The proposal's legal base is unchanged, however, meaning that member states could introduce stronger measures if they wished. One well-informed source said it was "95 percent certain" that the new text would be forwarded for formal adoption by all 20 European commissioners next week.
The major change in the latest draft is a rewriting of clauses introducing producer responsibility for the costs of recycling electroscrap. If approved, producers will now have a period of five years' grace after entry-into-force to prepare before having to pay for treatment of "new" waste generated after the directive comes into effect. A similar delay in responsibility for pre-directive "historical" waste was introduced in the fourth draft, issued last month (ENDS Daily 16 May).
The directorate has now also reversed its previous decision to force individual rather than collective financial liability onto producers. This option is now left to member states, apparently in response to last-minute pressure from a coalition of eleven major domestic appliance manufactures, which said individual financial responsibility would be costly and cumbersome (ENDS Daily 18 May).
The move is a setback for a second group of computer and appliance makers that
had successfully lobbied for mandatory individual responsibility to be incorporated in the fourth draft (ENDS Daily 20 April). Viktor Sundberg of Electrolux told ENDS Daily the Commission's turnaround in the new text meant it had "failed to use the full potential of producer responsibility" to green product design.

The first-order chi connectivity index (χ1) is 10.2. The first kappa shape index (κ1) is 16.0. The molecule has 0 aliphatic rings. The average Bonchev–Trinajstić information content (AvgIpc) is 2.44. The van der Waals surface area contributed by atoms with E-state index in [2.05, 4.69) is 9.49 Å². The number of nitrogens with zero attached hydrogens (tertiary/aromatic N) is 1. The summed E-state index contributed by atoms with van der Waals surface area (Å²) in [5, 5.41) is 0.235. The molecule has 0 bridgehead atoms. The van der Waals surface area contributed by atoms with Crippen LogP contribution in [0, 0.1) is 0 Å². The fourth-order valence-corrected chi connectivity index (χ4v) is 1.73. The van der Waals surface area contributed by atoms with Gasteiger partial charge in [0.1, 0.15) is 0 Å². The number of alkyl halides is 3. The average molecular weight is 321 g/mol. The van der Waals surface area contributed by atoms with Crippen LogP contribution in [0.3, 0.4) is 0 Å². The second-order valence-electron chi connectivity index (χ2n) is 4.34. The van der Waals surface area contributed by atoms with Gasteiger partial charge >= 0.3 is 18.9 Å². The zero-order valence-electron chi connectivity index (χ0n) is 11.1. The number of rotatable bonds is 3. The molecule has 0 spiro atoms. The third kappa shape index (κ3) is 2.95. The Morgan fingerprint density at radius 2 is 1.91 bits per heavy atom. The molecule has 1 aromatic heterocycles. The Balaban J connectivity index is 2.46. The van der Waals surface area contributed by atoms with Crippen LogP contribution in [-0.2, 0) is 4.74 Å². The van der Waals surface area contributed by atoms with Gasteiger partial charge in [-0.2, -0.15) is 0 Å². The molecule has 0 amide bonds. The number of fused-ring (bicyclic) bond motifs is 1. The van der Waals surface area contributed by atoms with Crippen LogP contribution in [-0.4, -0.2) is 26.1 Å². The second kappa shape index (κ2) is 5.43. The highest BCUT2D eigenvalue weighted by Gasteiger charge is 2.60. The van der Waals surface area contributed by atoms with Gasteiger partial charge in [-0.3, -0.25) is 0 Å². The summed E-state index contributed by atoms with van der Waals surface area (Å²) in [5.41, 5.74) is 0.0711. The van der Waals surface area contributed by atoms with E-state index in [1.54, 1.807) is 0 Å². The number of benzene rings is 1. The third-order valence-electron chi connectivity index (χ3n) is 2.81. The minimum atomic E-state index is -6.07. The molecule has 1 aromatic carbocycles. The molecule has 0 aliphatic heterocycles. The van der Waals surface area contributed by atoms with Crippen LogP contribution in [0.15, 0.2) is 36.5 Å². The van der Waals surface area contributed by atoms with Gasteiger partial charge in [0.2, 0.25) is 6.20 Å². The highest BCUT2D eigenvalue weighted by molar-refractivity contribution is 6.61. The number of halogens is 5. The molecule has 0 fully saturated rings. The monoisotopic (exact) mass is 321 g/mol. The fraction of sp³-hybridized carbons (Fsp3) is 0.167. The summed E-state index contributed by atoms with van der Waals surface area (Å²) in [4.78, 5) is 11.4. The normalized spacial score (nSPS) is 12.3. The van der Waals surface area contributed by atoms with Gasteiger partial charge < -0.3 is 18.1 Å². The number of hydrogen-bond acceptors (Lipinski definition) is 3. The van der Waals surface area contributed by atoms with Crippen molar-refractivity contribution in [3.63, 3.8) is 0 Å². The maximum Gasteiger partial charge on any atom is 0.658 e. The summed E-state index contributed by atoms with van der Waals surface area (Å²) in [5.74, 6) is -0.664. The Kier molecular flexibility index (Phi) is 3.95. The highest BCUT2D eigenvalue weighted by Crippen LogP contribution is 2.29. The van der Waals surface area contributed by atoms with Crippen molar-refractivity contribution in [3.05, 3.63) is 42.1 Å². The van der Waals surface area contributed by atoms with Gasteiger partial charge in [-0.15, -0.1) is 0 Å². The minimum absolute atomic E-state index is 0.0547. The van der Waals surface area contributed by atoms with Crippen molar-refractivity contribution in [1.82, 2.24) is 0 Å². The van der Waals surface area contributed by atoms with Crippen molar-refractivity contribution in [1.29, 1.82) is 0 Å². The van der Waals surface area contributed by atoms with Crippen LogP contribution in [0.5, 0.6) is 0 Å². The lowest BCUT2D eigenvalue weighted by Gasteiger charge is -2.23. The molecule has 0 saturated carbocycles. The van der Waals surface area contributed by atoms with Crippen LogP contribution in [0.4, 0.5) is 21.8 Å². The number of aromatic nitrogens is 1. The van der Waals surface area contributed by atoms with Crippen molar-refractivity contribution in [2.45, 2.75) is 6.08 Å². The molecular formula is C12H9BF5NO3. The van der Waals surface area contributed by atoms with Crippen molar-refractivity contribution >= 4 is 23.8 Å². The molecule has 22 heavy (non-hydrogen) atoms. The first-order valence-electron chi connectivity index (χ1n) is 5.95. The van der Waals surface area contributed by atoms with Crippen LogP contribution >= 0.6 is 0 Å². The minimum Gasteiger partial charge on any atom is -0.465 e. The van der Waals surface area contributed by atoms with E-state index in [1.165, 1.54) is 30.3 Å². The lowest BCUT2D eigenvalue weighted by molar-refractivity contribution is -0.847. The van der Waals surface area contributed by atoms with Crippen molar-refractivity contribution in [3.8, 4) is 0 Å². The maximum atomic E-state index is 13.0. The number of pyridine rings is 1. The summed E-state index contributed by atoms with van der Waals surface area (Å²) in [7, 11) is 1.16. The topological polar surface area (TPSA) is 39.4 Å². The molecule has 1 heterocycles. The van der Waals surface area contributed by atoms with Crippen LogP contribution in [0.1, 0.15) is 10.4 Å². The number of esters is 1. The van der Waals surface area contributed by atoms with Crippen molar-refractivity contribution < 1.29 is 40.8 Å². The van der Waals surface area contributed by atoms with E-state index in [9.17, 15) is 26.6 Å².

However, all industry sectors will draw comfort from a significant lowering of waste reuse and recycling targets to be achieved by member states. Rates for large domestic appliances have been reduced from 90% to 75%, those for computer equipment from 90% to 65% and those for audio and video equipment from 70% to 50%. A separate target of 70% for cathode ray tubes is unchanged, and marginally higher targets for recovery - which allows for incineration - have been introduced for all categories.
With the new draft the Commission's environment and enterprise directorates appear to have settled their differences over the directive (ENDS Daily 6 June). Environment's insistence that the directive impose minimum rather than harmonised standards - by being proposed under EU treaty article 175 - now seems to have won through.
However, the directive states that bans on hazardous substances - opposed by Enterprise - may need to be "adjusted" in the light of future risk assessments, and says legislation on product design and manufacture - for which Enterprise has already produced text for a draft directive - should be developed "as quickly as possible."
European Commission, tel: +32 2 299 1111.
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